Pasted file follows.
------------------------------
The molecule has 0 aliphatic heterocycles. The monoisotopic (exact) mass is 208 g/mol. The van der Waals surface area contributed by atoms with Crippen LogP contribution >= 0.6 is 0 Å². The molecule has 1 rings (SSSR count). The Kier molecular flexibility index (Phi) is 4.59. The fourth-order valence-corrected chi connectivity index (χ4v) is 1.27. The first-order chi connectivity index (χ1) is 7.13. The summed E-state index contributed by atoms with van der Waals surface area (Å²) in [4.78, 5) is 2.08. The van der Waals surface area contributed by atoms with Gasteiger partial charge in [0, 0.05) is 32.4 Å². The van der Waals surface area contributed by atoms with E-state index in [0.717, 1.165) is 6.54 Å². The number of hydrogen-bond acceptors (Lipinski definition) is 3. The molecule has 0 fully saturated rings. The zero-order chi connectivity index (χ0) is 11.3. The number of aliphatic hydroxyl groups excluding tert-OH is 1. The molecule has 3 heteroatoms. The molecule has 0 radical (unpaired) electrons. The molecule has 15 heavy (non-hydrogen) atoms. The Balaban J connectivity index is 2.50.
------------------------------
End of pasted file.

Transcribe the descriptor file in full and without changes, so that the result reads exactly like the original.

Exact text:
The molecule has 0 aliphatic heterocycles. The monoisotopic (exact) mass is 208 g/mol. The van der Waals surface area contributed by atoms with Crippen LogP contribution >= 0.6 is 0 Å². The molecule has 1 rings (SSSR count). The Kier molecular flexibility index (Phi) is 4.59. The fourth-order valence-corrected chi connectivity index (χ4v) is 1.27. The first-order chi connectivity index (χ1) is 7.13. The summed E-state index contributed by atoms with van der Waals surface area (Å²) in [4.78, 5) is 2.08. The van der Waals surface area contributed by atoms with Gasteiger partial charge in [0, 0.05) is 32.4 Å². The van der Waals surface area contributed by atoms with E-state index in [0.717, 1.165) is 6.54 Å². The number of hydrogen-bond acceptors (Lipinski definition) is 3. The molecule has 0 fully saturated rings. The zero-order chi connectivity index (χ0) is 11.3. The number of aliphatic hydroxyl groups excluding tert-OH is 1. The molecule has 3 heteroatoms. The molecule has 0 radical (unpaired) electrons. The molecule has 15 heavy (non-hydrogen) atoms. The Balaban J connectivity index is 2.50.